Today Governor McDonnell signed HB 462 (the Mandatory Ultrasound Bill) into law. We are deeply disappointed by his decision, but not deterred. There is no doubt that our voices have been heard ‘loud and clear’, not just by our representatives, but by the press and therefore the country. We have gotten our message out there. We have been remarkably successful in fighting some of the worst legislation out of the GA this year with the odds against us. We have forged alliances and gathered people who will not forget, and we will continue to build momentum to take this state back. We’re in this for the long haul. Make no mistake, we ARE winning.
John has been in the system for a long time. He’s troubled and shows it by getting in trouble. No one has been interested in adopting him since he was twelve, and the situation is getting worse as he ages. A lovely dedicated couple who have worked with troubled children for many years decide they’d like to adopt him, but the agency won’t allow it because they don’t want John to be influenced by Jews.
Susie has a disability that requires medical treatments. A few couples thought about adopting her, but they didn’t because of the necessary modifications for her wheelchair and the concern and expense of her health care needs. Gail, a nice widow of 60 and a nurse with the resources and background to offer Susie a good home and stable life, is turned down by the agency because she isn’t married. Or, it could be because Gail is over thirty, or because she’s not a Republican, or because she’s a woman, or because she doesn’t believe in corporal punishment ….
Sam and Mack are well-respected and known assets in their community as well as their church. They’ve been stable partners for 14 years and have a successful landscaping business. After long consideration, they apply to be foster parents for Jake, a homosexual teenage boy in crisis counseling for a suicide attempt. Everything about Sam and Mack checks out, but the caring, understanding home environment and healthy role models are rejected by the agency, preferring to “cure” Jake with prayer treatments and anti-gay conversion therapy. LGBT children make up a significant number of available adoptees.
Nick and Caroline own a convenience store next to their home. Caroline is a teacher. They’re not rich, but they’ve managed a nest egg that will allow them to raise a son and put him through college. Everything looked great until Nick told the agency that he hoped his son would want to serve our country in the Marine Corps, as he did. The adoption is denied on moral grounds.
A decision made by the State Board of Social Services in December allows state-licensed private adoption and foster care agencies to refuse prospective parents based on sexual orientation, religion, age of the prospective parents, gender, disability, family status or political beliefs.
APV fought that decision tooth and nail, and like a lot of people in Virginia, we can hardly believe it went through. But it did, and to solidify it into law and make it even worse, we have HB189 and SB349, which are due to be signed by Governor McDonnell. Here’s what we’re fighting in Virginia adoption law now:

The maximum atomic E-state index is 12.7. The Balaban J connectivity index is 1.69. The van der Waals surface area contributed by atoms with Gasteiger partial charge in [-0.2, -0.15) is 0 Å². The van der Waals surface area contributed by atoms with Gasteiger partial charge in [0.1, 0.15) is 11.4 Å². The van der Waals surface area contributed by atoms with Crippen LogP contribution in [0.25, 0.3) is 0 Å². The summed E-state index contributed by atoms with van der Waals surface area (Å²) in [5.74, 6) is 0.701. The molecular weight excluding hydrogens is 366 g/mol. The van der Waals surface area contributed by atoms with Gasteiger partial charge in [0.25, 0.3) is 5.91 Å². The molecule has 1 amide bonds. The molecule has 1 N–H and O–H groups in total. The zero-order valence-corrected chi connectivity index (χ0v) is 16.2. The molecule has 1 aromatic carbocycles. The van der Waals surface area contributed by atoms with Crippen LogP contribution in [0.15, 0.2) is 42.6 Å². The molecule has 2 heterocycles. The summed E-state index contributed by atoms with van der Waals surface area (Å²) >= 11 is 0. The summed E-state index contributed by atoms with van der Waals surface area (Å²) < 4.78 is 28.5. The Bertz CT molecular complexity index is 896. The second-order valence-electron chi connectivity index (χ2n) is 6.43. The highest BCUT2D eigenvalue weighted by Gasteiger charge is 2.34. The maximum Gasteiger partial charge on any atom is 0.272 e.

Child-placing agency; conscience clause. Provides that, to the extent allowed by federal law, no private child-placing agency shall be required to perform, assist, counsel, recommend, consent to, refer, or participate in any placement of a child for foster care or adoption when the proposed placement would violate the agency’s written religious or moral convictions or policies. In addition, the bill provides that the Commissioner of Social Services shall not deny an application for an initial license or renewal of a license, nor revoke a license, of any private child-placing agency and no state or local government entity shall deny a private child-placing agency any grant, contract, or participation in a government program because of the agency’s objection to performing, assisting, counseling, recommending, consenting to, referring, or participating in a placement that violates the agency’s written religious or moral convictions or policies. The bill provides that the refusal of a private child-placing agency to perform, assist, counsel, recommend, consent to, refer, or participate in a placement that violates its written moral or religious convictions or policies shall not form the basis of any claim for damages. This bill is identical to SB349.
Sen. John S. Edwards, a Democrat from southwestern Virginia, said, “This bill treads on thin ice. It confuses the right of a person to hold their own religious views, which is sacred, and imposing those views on someone else.”
“Be it therefore enacted by the General Assembly, That no man shall be compelled to frequent or support any religious worship, place, or ministry whatsoever, nor shall be enforced, restrained, molested, or burdened in his body or goods, nor shall otherwise suffer on account of his religious opinions or belief; but that all men shall be free to profess, and by argument to maintain, their opinions in matters of religion, and that the same shall in nowise diminish, enlarge, or affect their civil capacities.